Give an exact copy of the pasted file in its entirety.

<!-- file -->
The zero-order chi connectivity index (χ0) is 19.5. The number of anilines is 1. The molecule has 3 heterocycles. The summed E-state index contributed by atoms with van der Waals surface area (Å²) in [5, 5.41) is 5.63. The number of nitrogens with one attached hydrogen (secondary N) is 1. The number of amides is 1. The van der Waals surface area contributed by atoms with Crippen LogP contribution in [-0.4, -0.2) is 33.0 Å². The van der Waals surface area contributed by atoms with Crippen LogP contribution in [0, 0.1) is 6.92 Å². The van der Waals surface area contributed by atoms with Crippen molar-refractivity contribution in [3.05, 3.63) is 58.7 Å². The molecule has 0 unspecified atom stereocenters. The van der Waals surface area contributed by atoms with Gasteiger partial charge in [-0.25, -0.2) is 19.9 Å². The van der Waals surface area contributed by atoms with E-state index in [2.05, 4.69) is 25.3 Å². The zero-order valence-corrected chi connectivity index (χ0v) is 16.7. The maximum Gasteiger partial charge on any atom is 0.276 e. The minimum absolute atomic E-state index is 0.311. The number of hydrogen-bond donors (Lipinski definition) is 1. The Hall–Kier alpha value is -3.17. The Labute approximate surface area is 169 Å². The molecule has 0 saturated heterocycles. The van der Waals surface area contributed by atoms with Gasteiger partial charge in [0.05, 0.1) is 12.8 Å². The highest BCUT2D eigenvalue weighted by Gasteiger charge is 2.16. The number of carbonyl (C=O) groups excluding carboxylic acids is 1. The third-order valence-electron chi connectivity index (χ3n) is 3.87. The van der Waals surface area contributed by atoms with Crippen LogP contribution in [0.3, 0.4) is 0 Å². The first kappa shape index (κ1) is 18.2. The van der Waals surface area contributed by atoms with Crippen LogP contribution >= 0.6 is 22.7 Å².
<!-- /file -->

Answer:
The zero-order chi connectivity index (χ0) is 19.5. The number of anilines is 1. The molecule has 3 heterocycles. The summed E-state index contributed by atoms with van der Waals surface area (Å²) in [5, 5.41) is 5.63. The number of nitrogens with one attached hydrogen (secondary N) is 1. The number of amides is 1. The van der Waals surface area contributed by atoms with Crippen LogP contribution in [-0.4, -0.2) is 33.0 Å². The van der Waals surface area contributed by atoms with Crippen LogP contribution in [0, 0.1) is 6.92 Å². The van der Waals surface area contributed by atoms with Crippen molar-refractivity contribution in [3.05, 3.63) is 58.7 Å². The molecule has 0 unspecified atom stereocenters. The van der Waals surface area contributed by atoms with Gasteiger partial charge in [-0.25, -0.2) is 19.9 Å². The van der Waals surface area contributed by atoms with E-state index in [2.05, 4.69) is 25.3 Å². The zero-order valence-corrected chi connectivity index (χ0v) is 16.7. The maximum Gasteiger partial charge on any atom is 0.276 e. The minimum absolute atomic E-state index is 0.311. The number of hydrogen-bond donors (Lipinski definition) is 1. The Hall–Kier alpha value is -3.17. The Labute approximate surface area is 169 Å². The molecule has 0 saturated heterocycles. The van der Waals surface area contributed by atoms with Gasteiger partial charge in [0.05, 0.1) is 12.8 Å². The highest BCUT2D eigenvalue weighted by Gasteiger charge is 2.16. The number of carbonyl (C=O) groups excluding carboxylic acids is 1. The third-order valence-electron chi connectivity index (χ3n) is 3.87. The van der Waals surface area contributed by atoms with Crippen LogP contribution in [0.3, 0.4) is 0 Å². The first kappa shape index (κ1) is 18.2. The van der Waals surface area contributed by atoms with Crippen LogP contribution >= 0.6 is 22.7 Å².